Any willing provider law to pass in AR

It is highly likely that Arkansas will pass so-called “any willing provider” legislation in the very near future. For those of us who thought those days had thankfully passed, do not despair as it is unlikely this will spark a wave of similar ill-conceived moves in other jurisdictions.
The impetus for the new law was the inability of a member of Arkansas’ legislature to obtain care at his facility of choice for prostate cancer. Interesting how these things happen…
While the bill passed both the AR house and senate with overwhelming majorities, and will be signed into law by Gov. Mike Huckabee, it comes at a time when medical trend rates continue their stubborn ways, sitting at three times the overall rate of inflation. While a nice idea, practically speaking, “any willing provider” laws fly in the face of mounting evidence as to the importance and significant positive impact of the “right provider”. They also remove the “volume v. discounts” incentive used by managed care plans to convince providers to participate.


Concentra receives subpoena

Concentra (CISI) announced today that it has received a subpoena from the New York State Attorney General requesting “documents and information regarding CISI’s relationships with third party administrators and health care providers in connection with the NYAG’s review of contractual relationships in the workers’ compensation industry.”
Any speculation regarding the specific reasons for the investigation would be just that. However, some general statements can be made about business practices in the WC managed care industry that may be influencing the AG’s investigation.
1. It is common for managed care firms to pay third party administrators (TPAs) a percentage of their revenues from business referred by the TPA. Typically this is in the 5% range.
2. While most TPAs “disclose” this arrangement, it is often contained within language that makes it fairly difficult to discern the actual meaning. For example, there may be wording similar to “the TPA reserves the right to assess an administrative fee on vendors used by the client”.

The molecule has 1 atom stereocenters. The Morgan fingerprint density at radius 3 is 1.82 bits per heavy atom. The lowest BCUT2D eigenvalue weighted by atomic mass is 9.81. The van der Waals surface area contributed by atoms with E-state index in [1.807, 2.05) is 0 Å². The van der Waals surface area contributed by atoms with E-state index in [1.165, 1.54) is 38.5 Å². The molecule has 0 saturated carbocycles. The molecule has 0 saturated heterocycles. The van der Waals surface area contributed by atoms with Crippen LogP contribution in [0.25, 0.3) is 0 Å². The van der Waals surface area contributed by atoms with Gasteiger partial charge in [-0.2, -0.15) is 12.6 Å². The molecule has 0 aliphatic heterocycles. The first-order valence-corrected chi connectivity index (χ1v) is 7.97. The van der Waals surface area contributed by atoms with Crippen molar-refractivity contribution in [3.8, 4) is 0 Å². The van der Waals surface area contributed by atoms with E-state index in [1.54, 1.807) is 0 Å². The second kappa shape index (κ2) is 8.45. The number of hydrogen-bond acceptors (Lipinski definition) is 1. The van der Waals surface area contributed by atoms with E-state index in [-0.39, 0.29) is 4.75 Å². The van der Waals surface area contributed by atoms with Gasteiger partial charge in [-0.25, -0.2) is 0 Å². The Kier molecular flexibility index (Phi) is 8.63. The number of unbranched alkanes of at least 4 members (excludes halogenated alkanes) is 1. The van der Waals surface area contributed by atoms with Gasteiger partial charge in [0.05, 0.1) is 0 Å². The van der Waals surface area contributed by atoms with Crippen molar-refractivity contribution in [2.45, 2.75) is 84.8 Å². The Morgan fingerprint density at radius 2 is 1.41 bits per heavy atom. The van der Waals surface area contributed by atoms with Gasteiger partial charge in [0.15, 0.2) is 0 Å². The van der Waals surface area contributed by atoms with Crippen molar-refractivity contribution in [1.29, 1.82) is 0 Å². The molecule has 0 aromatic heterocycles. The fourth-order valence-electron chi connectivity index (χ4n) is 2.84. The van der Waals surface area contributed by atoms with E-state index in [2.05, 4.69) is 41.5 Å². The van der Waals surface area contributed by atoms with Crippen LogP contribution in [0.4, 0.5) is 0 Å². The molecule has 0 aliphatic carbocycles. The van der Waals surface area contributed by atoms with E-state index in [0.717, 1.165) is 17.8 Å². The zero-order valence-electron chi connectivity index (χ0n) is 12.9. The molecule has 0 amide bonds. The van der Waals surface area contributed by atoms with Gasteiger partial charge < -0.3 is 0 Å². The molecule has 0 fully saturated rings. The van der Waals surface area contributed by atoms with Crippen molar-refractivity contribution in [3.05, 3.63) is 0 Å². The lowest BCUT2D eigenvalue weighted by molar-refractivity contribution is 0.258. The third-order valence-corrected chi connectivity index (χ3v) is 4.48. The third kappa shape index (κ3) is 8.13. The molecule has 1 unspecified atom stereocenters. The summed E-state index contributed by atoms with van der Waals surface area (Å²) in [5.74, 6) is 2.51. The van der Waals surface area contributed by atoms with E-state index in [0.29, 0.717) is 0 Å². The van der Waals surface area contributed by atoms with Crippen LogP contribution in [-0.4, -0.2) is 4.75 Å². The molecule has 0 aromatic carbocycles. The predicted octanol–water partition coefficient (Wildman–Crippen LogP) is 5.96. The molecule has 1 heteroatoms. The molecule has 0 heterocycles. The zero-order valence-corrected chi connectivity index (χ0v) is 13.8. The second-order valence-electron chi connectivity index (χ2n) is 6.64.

3. There is a long-established tradition of gifts from managed care vendors to claims adjusters, managers, and other staff, with either an overt or subtle link between the gifts and future business. These gifts can occasionally “cross the line” into expensive territory.
4. At the very least, the “percentage of savings” method of paying for network services does incent the TPA to utilize networks that over-utilize and over-charge for savings.
This is not meant to imply that any of the above activities were or are going on at Concentra. As the largest WC managed care firm, they may just be the most apparent target.


Medical costs in auto claims

Medical costs for auto claims are rapidly increasing in at least three states studied by The Insurance Research Council. The highest growth was 122% in Colorado, followed by 60% in NY and 37% in FL over the 1997-2002 period. MI costs stayed flat.
Why? What’s different about these states?
–PIP claimants in the three “higher inflation” states (CO NY FL) were more than twice as likely to see a chiropractor than the Michiganders
–and when they did see a chiro, the average total charge was three times higher in CO and FL than in MI and NY (roughly $4500 v $1500)
–CO and NY claimants were twice as likely to see a PT as MI and FL claimants
One possible reason for these discrepancies is the limits on bodily injury claims – all the states EXCEPT MI have monetary thresholds that have to be exceeded before a suit can be filed. MI’s standard is verbal – “injuries that lead to serious permanent disfigurement, serious impairment of bodily function, or death.”
So, where’s the cause and effect?
It is possible (cynics say even likely) that injured parties in the dollar threshold states pile up the costs to exceed the threshold, which allows them to sue to get even more money.